Return of the King: James Shields's Newfound Dominance

Let's start with the obvious: James Shields is performing way way better than he did the last year. First consider the raw numbers:

2010 2011
K% 20.80% 25.20%
uBB% 5.50% 5.30%
GB% 41.30% 43.70%
HR% 3.80% 2.50%
RA/9 5.67 2.26
FIP 4.24 2.94
xFIP 3.55 2.71
tERA 4.40 3.40
IP/G 6.16 7.60

James Shields hasn't just been greatly improved. He's also been one of the best pitchers in baseball this year. He ranks in the top 10 in the AL in K/9 (6th), BB/9 (7th), ERA (4th), FIP (8th), xFIP (1st), fWAR (5th), rWAR (5th), and IP/G (1st). Shields has truly been a force to be reckoned with this season. The obvious pair of things to consider after any meteoric rise are the sustainability and apparent causes for change.

Any mention of James Shields's performance, particularly his 2011 season, is remiss without mention of the "luck" stats (BABIP, LOB%, HR/FB%). These three stats are generally accepted as not entirely under the control of pitchers, and prone to wild fluctuation. Although Shields's career LOB% is roughly what would be expected, his career BABIP (.304 vs average of .300) and career HR/FB% (11.6 vs 10.5) are both slightly worse than league average, suggesting that defense-independent pitching stats might not be optimal for evaluating his true talent level. Still, Shields's 2010 was arguably one of the unluckiest seasons of all time. Although many still believed that Shields could return to the ace-like form that he demonstrated in 2008, an equal number thought that he was done as a pitcher.

Still, not even the greatest Shields supporter could have possibly seen this year coming. While Shields's BABIP (.259) and LOB% (86.4%) suggest favorable luck, he's striking out hitters at a far greater clip while managing to marginally improve in avoiding walks and inducing ground balls. There's no question that Shields is pitching better. The reasons for this are less than obvious, but we shall look at a few of them below.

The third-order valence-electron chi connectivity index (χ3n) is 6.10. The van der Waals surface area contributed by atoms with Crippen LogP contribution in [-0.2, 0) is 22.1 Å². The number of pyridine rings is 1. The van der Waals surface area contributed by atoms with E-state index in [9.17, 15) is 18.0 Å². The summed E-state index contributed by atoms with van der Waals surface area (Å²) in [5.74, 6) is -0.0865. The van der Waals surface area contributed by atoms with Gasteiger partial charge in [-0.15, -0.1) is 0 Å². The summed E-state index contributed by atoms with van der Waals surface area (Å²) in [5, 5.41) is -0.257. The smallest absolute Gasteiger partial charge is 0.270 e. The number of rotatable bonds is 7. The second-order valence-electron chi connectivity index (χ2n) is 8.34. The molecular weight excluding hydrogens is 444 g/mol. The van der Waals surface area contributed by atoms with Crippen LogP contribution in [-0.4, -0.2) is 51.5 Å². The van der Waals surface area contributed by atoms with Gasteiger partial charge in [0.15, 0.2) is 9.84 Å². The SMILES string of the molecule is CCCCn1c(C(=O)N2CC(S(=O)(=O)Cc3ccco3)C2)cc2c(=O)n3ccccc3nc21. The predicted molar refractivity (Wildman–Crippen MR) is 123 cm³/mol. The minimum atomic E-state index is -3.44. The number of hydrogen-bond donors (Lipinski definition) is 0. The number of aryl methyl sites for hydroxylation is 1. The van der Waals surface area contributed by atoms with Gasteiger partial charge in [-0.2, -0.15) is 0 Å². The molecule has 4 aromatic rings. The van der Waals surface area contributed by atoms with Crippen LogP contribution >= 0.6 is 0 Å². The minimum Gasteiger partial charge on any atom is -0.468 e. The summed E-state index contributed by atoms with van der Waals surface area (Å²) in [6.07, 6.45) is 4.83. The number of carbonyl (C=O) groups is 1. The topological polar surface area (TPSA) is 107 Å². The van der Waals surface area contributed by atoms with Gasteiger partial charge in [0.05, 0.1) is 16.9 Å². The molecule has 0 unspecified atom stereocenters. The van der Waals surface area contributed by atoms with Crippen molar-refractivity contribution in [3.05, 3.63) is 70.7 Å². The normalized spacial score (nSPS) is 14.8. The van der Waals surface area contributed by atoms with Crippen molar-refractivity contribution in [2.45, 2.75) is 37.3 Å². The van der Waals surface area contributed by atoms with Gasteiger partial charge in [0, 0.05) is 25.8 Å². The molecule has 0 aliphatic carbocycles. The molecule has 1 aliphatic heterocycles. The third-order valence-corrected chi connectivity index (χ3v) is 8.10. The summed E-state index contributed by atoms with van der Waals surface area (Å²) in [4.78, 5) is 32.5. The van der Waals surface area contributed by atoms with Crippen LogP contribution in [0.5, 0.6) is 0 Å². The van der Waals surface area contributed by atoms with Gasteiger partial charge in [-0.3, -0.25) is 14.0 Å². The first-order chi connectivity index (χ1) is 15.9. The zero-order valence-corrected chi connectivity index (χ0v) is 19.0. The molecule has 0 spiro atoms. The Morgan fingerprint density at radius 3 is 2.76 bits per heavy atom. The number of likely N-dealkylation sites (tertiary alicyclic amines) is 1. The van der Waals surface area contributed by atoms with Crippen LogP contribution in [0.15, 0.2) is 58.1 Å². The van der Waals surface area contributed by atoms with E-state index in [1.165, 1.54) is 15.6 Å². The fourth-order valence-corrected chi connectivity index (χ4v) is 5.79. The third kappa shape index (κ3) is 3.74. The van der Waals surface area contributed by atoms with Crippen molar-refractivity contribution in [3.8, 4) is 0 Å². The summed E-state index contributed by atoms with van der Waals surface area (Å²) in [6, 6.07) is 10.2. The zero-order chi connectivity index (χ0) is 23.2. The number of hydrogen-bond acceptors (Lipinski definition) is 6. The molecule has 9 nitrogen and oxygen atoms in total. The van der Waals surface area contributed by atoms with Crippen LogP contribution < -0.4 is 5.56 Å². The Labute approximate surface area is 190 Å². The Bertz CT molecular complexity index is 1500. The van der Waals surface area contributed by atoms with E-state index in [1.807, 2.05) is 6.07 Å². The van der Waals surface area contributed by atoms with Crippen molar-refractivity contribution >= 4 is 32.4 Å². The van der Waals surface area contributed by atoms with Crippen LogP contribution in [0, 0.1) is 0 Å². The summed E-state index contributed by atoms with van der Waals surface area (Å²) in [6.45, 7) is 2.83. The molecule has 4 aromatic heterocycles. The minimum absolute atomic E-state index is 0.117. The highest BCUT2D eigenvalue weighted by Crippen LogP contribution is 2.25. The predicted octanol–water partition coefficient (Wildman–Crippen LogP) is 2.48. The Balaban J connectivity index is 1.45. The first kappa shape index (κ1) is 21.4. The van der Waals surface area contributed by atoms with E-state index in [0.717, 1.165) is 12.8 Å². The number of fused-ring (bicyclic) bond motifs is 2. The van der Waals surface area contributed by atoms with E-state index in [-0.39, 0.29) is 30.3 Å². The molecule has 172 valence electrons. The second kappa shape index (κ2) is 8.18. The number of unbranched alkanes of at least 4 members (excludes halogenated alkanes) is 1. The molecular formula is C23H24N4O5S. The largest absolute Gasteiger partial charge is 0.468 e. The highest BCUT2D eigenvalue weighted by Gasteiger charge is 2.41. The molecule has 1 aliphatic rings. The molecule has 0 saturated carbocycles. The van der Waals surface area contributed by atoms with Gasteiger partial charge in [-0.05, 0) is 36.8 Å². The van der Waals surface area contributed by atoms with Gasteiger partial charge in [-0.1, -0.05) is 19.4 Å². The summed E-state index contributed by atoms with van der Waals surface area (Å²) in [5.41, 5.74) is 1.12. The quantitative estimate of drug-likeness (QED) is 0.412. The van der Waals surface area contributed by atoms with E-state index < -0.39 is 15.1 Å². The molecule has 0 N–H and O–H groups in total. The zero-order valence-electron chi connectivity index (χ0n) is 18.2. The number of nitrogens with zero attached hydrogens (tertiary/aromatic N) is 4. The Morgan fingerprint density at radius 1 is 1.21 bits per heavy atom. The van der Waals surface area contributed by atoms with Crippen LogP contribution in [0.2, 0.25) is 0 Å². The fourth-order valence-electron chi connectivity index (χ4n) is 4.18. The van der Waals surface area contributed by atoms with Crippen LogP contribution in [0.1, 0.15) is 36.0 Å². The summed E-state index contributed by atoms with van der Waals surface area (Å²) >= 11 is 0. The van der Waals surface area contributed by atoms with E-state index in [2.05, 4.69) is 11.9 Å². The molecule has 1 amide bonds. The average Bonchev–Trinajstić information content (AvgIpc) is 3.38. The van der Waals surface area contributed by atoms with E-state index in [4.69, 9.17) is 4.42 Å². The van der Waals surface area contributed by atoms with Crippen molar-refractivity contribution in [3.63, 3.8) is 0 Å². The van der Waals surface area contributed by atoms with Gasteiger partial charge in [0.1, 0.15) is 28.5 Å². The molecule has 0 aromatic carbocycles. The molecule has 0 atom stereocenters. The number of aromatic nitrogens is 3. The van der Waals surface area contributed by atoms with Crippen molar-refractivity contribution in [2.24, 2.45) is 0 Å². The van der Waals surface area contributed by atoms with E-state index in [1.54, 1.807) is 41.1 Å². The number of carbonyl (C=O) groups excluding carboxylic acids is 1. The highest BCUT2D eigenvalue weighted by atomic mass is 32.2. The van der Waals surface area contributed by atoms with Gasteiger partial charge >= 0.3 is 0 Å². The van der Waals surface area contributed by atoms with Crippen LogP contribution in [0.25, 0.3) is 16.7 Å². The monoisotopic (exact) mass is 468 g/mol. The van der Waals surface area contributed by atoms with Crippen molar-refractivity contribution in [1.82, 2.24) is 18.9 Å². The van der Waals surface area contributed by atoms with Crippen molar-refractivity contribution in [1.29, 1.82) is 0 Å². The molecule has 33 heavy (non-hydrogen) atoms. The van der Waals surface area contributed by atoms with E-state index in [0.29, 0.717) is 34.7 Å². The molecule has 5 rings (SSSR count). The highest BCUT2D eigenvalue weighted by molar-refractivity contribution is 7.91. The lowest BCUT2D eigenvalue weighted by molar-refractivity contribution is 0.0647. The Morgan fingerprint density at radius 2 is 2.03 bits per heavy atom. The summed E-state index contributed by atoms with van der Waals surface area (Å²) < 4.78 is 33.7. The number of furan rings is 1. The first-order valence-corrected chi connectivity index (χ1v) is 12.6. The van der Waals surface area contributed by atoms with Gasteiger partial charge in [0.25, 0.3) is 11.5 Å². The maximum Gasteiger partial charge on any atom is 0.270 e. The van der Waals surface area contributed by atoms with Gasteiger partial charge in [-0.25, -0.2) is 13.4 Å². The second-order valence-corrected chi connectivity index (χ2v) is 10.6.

1.  Pitch Selection: Shields's actual pitch f/x makeup and results have barely shifted. His three main pitches, the fastball, curveball, and changeup, all have extremely similar velocity and movements. He has, however, greatly increased the usage of his off-speed pitches (using them a combined 48.1% of the time versus last year's 38.5%), which, in increased usage, are still highly effective. The curveball has an identical whiff rate to last year's 11.3%, and the changeup is actually showing a slightly higher whiff rate, from last year's 21.3% to this year's 22.6%. As a result, his swinging strike rate (which is the biggest determinant of strikeout rate) has spiked from 9.5% to 11.4%, explaining the drastic increase in strikeouts. These two pitches also get by far the most ground balls of his arsenal, which is probably a factor in the very slight uptick in ground balls (although given the minuteness of the difference it could well be random variation).
  2. Leaguewide Decrease in Offense: I won't spend too much time on this because it's pretty obvious but offense is down leaguewide yet again. In the AL the average team has scored roughly 4.3 runs so far, versus 4.5 last year and 4.8 the year before that. The old adage is that the ball carries better in the summer and the numbers back it up, so as league average offense improves it'll be interesting to see how that impacts Shields.
  3. The Pickoffs: James Shields to date has picked off six runners this season. This may not seem like a huge impact, but essentially this turns a baserunner into an out, not only making him closer to finishing the inning but also removing a potential scoring threat. A runner picked off saves on average roughly .62 runs. The six runners Shields has picked off would then save roughly 3.7 runs total, which again may not seem like a lot, but actually accounts for a difference of an expected whopping .40 runs of ERA in his season so far. This is pretty significant.
  4. Regression: Simply put, Shields's HR/FB, LOB, and BABIP were not only way out of norm with league average pitchers, but also way out of norm with his established career marks. There's no way a pitcher pitching in Tropicana Field in front of the Rays defense could possibly have a true talent BABIP of .341, no matter how "hittable".

These four factors above appear to be the main ones lying behind Shields's new found success. Based on his peripherals, going forward it seems pretty fair to expect Shields to pitch like an ace. Despite his history of underperforming his peripherals, given his xFIP of 2.74 and the environment he's pitching in, an ERA in the high 2s going forward seems to be his true talent level.

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